there seems to be alot of expectation here by several of the “pro-testing” posters that those involved in the ARA movement must be able to apply their ethical and moral values with perfection, lest they fall victim to some semblance of hypocrisy. to that i would say, none of us are perfect, and none of us are without some semblance of hypocrisy. but that does not mean we should not strive for a meaningful application of our beliefs to the best of our ability. it is a step in the right direction; we do what we can as imperfect beings in an imperfect world. lack of perfection and inability to control everything in our environment is not an excuse for ethical laziness. we do what we can.

    to those of you who have contributed to a meaningful and civilized discussion here, thank you so much! some of the posters, on both sides of the argument, have been an inspiration! that said, some of you are argumentative, raging assholes who clearly have no desire whatsoever to facilitate dialogue.

    thanks again to those of you who persevered through the nonsense and bullshit and ad hominem attacks to get to real discussion. i found it infinitely refreshing.

  178. #178 SisterMaryLoquacious
    March 20, 2010

    PS sorry, calli, for spelling your name wrong.

    and thank you, jenb, for a fascinating link!

  179. #179 Calli Arcale
    March 20, 2010

    Hey, no need to apologize; I’ll answer to anything approximating my userid with no offense taken. ;-)

    Yes, I do understand where the tension comes from. It’s a bit like the abortion debate, in that the labels can force people into an “us versus them” mentality. One starts to think that there are only two sides, when in fact there are many positions along the spectrum of opinion. It’s not an easy problem to avoid, though, as human language is limited.

  180. #180 jenbphillips
    March 20, 2010

    Hey Sister Mary,
    was it the cricket link you were digging? Cool. I guess I’m not sure whether you have categorized me as a contributor to meaningful discussion or a raging asshole, but I’ll press on anyway:

    Re: the ARA assignment, just to clarify: is your position that, while you agree all animal use in research and, I assume, the food industry, to cease, you strive to win support for your views through education and peaceful demonstration? I acknowledge that such groups exist. I suppose, like many religious moderates, animal rights activists who support peaceful demonstration and condemn terrorism have their work cut out for them in attempting to reclaim the ARA handle from the extremists whose actions currently define it on a cultural level.

    You said , re: the consistent application of your principles on animal rights:

    none of us are perfect, and none of us are without some semblance of hypocrisy. but that does not mean we should not strive for a meaningful application of our beliefs to the best of our ability.

    Well put–the key word to me being ‘meaningful’. If I were to make that statement, my use of ‘meaningful’ would connote things like ‘rational’ and ‘logically supportable’ in addition to ‘personally impacting’. This gets to the issue that I and others have been attempting to address on this thread. In my experience (here and elsewhere), animal rights activists feel very strongly about their positions. They are passionate and heartfelt in the way they communicate their beliefs, but when pressed, are rarely able to give a consistent rationale for why they feel the way they feel. This may seem like a ‘gotcha’ game to you, as it apparently did to the other commenter I engaged upthread, but in my opinion these are necessary questions to address if the nonviolent animal rights activists are going to have a coherent and persuasive position to present to the rest of the world. This position must be comprised of more than a vaguely (however heartfelt) defined sense of right or wrong or fairness, it must be grounded in reality; and it must address the scientific issues accurately and adequately. This last is of course more critical than ever if the people promoting these views engage in a discussion on a science blog. In the example of Alex, above, it was he who appeared to be imposing a the goal of perfect consistency upon himself, whereby he reconsidered his assignment of worthy and unworthy animals as well as his continued use of products and treatments connected to animal research as the discussion evolved. I and others followed up by pointing out that he would be hard pressed to follow this application without exception, particularly if he couldn’t adequately define his criteria. I don’t expect anyone to be, de facto, hypocrisy-free, but I do think it fair game to analyze hypocrisy wherever it’s discovered.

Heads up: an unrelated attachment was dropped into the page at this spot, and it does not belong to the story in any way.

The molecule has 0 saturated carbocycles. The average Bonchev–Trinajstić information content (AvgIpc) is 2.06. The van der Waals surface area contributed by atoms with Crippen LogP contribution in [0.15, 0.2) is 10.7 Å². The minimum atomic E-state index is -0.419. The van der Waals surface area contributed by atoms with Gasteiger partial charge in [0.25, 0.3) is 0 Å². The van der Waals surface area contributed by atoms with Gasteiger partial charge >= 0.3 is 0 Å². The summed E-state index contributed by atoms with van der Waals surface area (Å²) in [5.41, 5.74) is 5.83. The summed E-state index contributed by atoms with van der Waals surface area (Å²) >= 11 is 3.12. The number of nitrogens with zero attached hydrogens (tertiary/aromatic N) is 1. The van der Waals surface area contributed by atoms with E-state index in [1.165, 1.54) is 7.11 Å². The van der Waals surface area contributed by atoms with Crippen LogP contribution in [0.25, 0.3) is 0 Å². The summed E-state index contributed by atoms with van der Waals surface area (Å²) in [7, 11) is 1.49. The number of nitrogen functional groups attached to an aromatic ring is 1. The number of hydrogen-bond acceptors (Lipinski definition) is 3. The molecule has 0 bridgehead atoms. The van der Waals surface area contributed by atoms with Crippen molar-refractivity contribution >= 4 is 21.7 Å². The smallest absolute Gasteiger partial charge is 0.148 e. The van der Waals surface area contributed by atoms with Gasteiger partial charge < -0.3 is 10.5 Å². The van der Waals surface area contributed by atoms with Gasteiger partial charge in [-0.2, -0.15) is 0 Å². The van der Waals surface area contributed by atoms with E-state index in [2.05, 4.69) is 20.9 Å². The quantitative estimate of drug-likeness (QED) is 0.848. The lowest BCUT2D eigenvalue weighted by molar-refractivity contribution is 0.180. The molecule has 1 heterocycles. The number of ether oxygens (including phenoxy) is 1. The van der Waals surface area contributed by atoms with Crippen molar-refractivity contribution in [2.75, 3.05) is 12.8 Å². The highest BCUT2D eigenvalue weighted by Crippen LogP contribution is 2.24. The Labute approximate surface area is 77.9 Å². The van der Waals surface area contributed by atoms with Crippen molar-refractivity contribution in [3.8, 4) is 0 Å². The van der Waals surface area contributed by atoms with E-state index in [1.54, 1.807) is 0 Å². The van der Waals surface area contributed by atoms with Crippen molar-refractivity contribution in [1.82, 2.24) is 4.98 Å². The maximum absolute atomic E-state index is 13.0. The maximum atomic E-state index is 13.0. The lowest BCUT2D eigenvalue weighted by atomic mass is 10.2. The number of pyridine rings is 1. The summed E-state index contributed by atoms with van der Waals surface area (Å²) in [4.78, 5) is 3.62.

181. #181 SisterMaryLoquacious
    March 20, 2010

    thanks for the responses, calli and jenb.

    @calli: i think you indeed make a very good point about the limitations of language.

    at risk of exposing my own hypocrisy (because, i, myself, have far too often been imprecise in my passionate application of words, and sometimes even just do it for fun for the effect that it gets or the point that it makes) i would just hope to remind everyone that in any communication, especially one which is emotional (such as one’s moral values), any application of “loaded” terms should be very carefully considered for their contribution to the subject matter and fundamental understanding. it would probably save us all alot of frustration if we could just say what we really mean! that’s so hard when we’re passionately trying to defend what we think is “right,” but it’s a worthwhile goal.